“Since Lucent is the only major competitor that has not announced ultra-long-haul or a 40 Gbit/s strategy, I think that an announcement like this is very important,” says Scott Clavenna, director of research at Light Reading and president of PointEast Research LLC. “Carriers want to see transmission of at least 1,500 km, and they want to see an upgrade path to 40 Gbit/s from a single platform that won’t require them to build an overlay network to increase capacity.”

Alcatel SA (NYSE: ALA; Paris: CGEP:PA), Ciena Corp. (Nasdaq: CIEN), Corvis Corp. (Nasdaq: CORV), Fujitsu Ltd. (KLS: FUJI.KL), Hitachi Ltd. (NYSE: HIT; Paris: PHA), Marconi Corp. PLC (Nasdaq/London: MONI), NEC Corp. (Nasdaq: NIPNY), Nortel Networks Corp. (NYSE/Toronto: NT), Siemens AG (NYSE: SI; Frankfurt: SIE), and Sycamore Networks Inc. (Nasdaq: SCMR) have all either announced or have already shipped ultra-long-haul transmission products.

Cisco Systems Inc. (Nasdaq: CSCO) is also planning to announce a long-haul DWDM platform with a reach of up to 2,000 km -- the ONS 15808 -- in the next couple of months (see Cisco Preps Long-Haul DWDM Platform).

In addition, a slew of startups have announced ultra-long-haul gear, including PhotonEx Corp. and Innovance Networks (see The Ultimate Backbone ).

“There’s no question that long-haul transport is a weak market right now,” says Schafer. “But after it bottoms out, carriers are going to start buying new gear, and they will want the next generation of equipment. The games that Nortel and Lucent have played in the past, where they cut prices to win deals, won’t work anymore.”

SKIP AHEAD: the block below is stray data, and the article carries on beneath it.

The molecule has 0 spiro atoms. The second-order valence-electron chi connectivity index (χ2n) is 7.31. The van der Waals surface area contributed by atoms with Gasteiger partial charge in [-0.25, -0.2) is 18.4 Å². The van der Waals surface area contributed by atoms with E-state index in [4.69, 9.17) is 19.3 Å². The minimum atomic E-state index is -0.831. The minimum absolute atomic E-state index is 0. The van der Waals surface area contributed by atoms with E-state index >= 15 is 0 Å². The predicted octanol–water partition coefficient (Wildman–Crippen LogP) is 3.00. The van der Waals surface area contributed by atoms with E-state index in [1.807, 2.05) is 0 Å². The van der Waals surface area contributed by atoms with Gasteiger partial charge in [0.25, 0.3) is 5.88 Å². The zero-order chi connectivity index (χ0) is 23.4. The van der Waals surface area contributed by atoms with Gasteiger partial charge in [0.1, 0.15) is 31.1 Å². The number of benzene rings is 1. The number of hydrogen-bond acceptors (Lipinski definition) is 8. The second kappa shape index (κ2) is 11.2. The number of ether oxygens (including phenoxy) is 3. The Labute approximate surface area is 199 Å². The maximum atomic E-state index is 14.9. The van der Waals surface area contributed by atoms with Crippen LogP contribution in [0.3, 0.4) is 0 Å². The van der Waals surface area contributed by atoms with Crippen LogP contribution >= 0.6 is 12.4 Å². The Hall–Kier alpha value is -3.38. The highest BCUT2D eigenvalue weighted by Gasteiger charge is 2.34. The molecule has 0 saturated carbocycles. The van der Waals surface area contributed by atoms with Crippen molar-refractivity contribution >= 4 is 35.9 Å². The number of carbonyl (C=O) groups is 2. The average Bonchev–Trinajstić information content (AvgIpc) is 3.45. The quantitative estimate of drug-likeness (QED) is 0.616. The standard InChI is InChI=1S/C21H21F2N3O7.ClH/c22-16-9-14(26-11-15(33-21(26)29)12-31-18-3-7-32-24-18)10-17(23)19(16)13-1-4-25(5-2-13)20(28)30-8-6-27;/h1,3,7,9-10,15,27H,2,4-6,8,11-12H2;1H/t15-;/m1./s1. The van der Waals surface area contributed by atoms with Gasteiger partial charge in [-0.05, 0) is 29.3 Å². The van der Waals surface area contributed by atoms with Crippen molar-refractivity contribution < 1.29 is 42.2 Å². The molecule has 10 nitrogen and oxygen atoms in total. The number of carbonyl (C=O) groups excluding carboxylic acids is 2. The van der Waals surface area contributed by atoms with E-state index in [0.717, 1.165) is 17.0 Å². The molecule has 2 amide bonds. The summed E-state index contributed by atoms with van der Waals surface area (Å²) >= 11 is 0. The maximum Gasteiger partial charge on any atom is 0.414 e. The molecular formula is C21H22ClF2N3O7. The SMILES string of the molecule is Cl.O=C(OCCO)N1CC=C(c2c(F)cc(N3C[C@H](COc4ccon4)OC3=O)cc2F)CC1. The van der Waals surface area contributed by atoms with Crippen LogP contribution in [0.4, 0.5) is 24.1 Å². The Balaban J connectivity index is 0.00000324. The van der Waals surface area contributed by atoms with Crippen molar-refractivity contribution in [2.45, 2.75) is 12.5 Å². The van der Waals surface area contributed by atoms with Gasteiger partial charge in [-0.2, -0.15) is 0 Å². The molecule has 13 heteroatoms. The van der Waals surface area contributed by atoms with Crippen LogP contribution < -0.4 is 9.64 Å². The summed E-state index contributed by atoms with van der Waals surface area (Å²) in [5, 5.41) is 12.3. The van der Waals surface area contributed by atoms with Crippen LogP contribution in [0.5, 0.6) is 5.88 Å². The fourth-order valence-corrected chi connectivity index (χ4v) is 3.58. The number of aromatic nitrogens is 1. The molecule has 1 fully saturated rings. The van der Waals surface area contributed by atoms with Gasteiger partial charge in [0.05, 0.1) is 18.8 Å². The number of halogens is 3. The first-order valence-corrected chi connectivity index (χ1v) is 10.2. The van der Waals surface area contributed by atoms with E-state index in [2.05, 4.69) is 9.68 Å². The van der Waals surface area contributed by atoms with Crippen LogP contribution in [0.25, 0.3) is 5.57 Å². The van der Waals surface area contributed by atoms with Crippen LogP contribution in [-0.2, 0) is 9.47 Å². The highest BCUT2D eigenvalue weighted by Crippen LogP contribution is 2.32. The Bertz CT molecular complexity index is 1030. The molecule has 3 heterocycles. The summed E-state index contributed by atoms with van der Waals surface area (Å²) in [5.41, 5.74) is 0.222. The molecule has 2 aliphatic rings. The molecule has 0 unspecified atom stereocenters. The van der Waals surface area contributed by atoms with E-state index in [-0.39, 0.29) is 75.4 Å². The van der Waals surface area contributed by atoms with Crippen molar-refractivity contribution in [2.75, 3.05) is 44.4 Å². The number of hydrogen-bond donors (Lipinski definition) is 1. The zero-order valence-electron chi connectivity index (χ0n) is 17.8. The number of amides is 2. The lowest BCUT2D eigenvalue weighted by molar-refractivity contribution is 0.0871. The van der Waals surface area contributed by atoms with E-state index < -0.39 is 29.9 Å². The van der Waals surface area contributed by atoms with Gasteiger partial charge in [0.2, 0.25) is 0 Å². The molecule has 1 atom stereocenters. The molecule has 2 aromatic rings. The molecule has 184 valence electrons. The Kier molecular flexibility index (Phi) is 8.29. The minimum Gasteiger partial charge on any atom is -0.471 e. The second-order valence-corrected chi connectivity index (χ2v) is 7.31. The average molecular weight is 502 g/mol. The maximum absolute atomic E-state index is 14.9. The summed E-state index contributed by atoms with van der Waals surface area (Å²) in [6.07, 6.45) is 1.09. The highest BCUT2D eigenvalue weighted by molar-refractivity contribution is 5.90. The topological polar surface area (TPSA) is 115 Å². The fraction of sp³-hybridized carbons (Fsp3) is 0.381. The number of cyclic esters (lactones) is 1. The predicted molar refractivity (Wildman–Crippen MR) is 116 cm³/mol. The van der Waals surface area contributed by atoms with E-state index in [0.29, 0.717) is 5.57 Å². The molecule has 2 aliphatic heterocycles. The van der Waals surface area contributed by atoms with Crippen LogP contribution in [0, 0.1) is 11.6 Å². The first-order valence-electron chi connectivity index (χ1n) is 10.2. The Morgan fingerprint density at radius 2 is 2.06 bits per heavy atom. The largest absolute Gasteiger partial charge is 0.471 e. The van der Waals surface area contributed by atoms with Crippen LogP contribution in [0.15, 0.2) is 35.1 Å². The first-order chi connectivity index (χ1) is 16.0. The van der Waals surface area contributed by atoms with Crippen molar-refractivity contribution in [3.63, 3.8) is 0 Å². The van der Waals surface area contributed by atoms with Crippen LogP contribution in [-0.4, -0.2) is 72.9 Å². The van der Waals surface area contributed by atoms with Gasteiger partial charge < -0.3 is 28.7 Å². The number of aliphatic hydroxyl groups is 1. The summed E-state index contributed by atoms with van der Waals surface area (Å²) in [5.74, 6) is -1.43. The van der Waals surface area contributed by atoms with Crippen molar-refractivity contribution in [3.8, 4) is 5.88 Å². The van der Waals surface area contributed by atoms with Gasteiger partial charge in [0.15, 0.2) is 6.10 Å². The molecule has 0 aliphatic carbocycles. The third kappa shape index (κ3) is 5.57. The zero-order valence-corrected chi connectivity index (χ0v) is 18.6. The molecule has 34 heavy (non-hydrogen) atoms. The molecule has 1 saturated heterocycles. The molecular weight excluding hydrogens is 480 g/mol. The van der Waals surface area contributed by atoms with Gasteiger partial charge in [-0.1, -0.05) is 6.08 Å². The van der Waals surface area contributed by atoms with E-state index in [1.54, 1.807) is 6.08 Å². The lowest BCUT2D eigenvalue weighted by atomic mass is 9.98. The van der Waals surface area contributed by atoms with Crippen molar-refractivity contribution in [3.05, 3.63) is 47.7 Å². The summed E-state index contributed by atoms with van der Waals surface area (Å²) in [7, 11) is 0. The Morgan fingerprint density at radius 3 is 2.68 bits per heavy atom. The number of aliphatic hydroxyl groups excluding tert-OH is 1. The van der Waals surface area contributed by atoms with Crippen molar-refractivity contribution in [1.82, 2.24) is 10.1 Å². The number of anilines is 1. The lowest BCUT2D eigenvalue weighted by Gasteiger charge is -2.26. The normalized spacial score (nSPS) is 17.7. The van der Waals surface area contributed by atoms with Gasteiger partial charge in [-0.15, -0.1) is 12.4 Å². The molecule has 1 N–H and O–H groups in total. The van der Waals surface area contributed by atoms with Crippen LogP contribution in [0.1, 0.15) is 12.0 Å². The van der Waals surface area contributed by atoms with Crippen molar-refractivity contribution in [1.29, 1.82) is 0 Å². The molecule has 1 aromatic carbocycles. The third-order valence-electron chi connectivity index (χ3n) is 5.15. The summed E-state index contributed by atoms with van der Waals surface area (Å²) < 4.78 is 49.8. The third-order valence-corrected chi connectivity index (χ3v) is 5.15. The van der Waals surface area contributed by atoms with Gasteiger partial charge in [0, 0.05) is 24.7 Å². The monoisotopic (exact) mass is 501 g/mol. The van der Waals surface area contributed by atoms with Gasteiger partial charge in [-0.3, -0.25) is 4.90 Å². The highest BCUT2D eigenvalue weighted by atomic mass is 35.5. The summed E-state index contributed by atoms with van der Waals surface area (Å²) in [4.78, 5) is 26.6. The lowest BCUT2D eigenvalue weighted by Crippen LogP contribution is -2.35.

Lucent’s competitors say that it will take more than speeds and feeds to win the notice of carriers these days, especially with so many players offering products in this category.

“With the current downturn in the economy, we’re seeing carriers focus more on cost and return on investment,” says Corvis’s Smith. “Their priority is coming up with a workable business solution that meets specific needs, like reduced provisioning time or ease of installation. Traditionally, we haven’t seen Lucent address these kinds of issues in previous products.”

The company is also rumored to be introducing a new ATM/MPLS switch to the market this week. This is not too surprising, given the fact that Lucent recently discontinued its MSC 25000 core ATM switch, in the hopes of building a newer box that also supports MPLS and IP in a single unit (see Lucent Bags High-End Switch). The rumor floating around for the past few months has been that Lucent is scrapping its older design for an entirely new product.

Sources close to the company say that the new product, called the TMX 8800, is based on the technology from a terabit routing startup called Nexabit Networks that Lucent acquired back in the summer of 1999. Lucent paid some $750 million for the company, which at that point had no real product to show for its efforts. A year later, founder Mukesh Chatter left, along with most of the original engineering team (see Lucent Faces "Exodus of Nexabit Staff"). The project has been relatively quiet ever since, with no word on a planned terabit IP router.